President J.A. Kufuor has called for a global effort to salvage the US dollar from its present crisis because the crisis has dire consequences for the economies of developing countries like Ghana.
Addressing a summit of world leaders in the United Kingdom at the weekend, President Kufuor said if the US dollar was not saved, the modest gains achieved by developing countries such as Ghana whose economies are tied to the dollar would soon be eroded.
“Ghana, for example, trades with the dollar, which is undergoing difficulties on the financial market, so no matter how hard the government of Ghana tries to keep things on an even keel, it is inhibited by forces of uncertain sources,” President Kufuor said at the two-day event dubbed the Progressive Governance Summit.
The summit was held to find solutions to global challenges such as climate change, security threats, global poverty and economic globalisation and it was attended by international experts and leaders, including the Italian Prime Minister, Romano Prodi; the Prime Minister of Australia, Mr Kevin Rudd, and the South African President, Mr Thabo Mbeki.
Others were the Prime Minister of New Zealand, Helen Clark; the Liberian President, Mrs Ellen Johnson-Sirleaf; the Chilean President, Bachelet Michelle, and the Prime Minister of Slovakia, Mr Robert Fico.
The rest were the former President of the United States of America, Bill Clinton, and representatives of the United Nations, the International Monetary Fund (IMF), the World Bank, the European Union and the African Development Bank.
The participants were united by a commitment to achieve more inclusive globalisation and work together to meet the challenges of the 21st century.
Their discussions were based on four papers drafted by experts from outside government covering globalisation, climate change, development and international institutional reform.
The idea of Progressive Governance was initiated by former President Clinton on April 25, 1999 when he hosted and led a roundtable discussion in Washington, with the participation of the then British Prime Minister, Mr Tony Blair, the German Chancellor, Gerhard Schröder, the Dutch Prime Minister, Wim Kok, and the Italian Prime Minister, Massimo D'Alema.
The initial goal of the Progressive Governance movement was to enhance co-operation and links between key progressive policy makers and academics, as well as provide a meeting place for exchanging concrete policies and practices.
Progressive leaders wanted to show that progressive politics had been liberated from outdated attitudes and practices.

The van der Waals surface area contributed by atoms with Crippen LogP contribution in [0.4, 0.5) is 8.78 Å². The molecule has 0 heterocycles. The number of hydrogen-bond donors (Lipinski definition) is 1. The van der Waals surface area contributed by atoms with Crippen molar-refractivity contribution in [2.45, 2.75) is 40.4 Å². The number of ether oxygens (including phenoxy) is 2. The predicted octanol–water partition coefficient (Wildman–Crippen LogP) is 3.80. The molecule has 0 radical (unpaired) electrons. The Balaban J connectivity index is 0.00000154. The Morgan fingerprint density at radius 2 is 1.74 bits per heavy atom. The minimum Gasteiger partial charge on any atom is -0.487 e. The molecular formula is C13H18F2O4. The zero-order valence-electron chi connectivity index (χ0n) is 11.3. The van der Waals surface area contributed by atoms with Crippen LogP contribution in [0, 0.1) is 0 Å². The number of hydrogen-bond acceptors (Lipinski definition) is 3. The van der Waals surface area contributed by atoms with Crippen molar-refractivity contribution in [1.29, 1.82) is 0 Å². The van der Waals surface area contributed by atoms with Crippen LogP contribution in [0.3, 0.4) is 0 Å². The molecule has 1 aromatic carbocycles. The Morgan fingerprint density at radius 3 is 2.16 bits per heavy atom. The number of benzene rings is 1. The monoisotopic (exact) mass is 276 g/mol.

President Kufuor said the idea of Progressive Governance should assume that it was governance across the board within the globe and must encompass all the known blocs like India, China, the Middle East and Western countries which generally controlled so much financial power.
He said the global village was a reality and was already impacting all nations, adding that such a phenomenon demanded that all subscribed to the same values and standards.
“Progressive alliance or governance should aim at bringing on board the forces that control the clout to make things move smoothly,” he said.
“When you talk about progressiveness, it must look at the constituents that will make for a more human global village and the time is now,” he added.
Welcoming participants to the summit, the British Prime Minister, Mr Gordon Brown, said the it was a unique opportunity for a number of global leaders to discuss some of the biggest issues such as climate change, threats to security and the economic challenges of globalisation confronting the world today.
He said the summit was held at a time when people around the world were concerned about global economic uncertainty and when there was growing recognition that solutions to international problems required a new co-operation between nations.
Addressing the opening session of the conference in London on Friday ahead of the summit, the British Premier said the world was facing the first truly global financial crisis.
"We are facing a global financial crisis which is probably the first truly global financial crisis of the modern world. We have to reform our global financial institutions.
It is absolutely clear that the national supervision that we have is inadequate and we need a global agreement," he stated.
Institutions such as the World Bank and the United Nations needed reform to tackle the double threat of economic turmoil and climate change, he said.
"We now have to reshape our global rules and global institutions for this new era,” he added.
The British Prime Minister called for a complete restructuring of international institutions such as the IMF so that they could act as an "early warning system" for the international economy.
President Kufuor was expected to leave London yesterday for New Delhi, India, to attend the Indo-Africa Summit.
Story by Nehemia Owusu Achiaw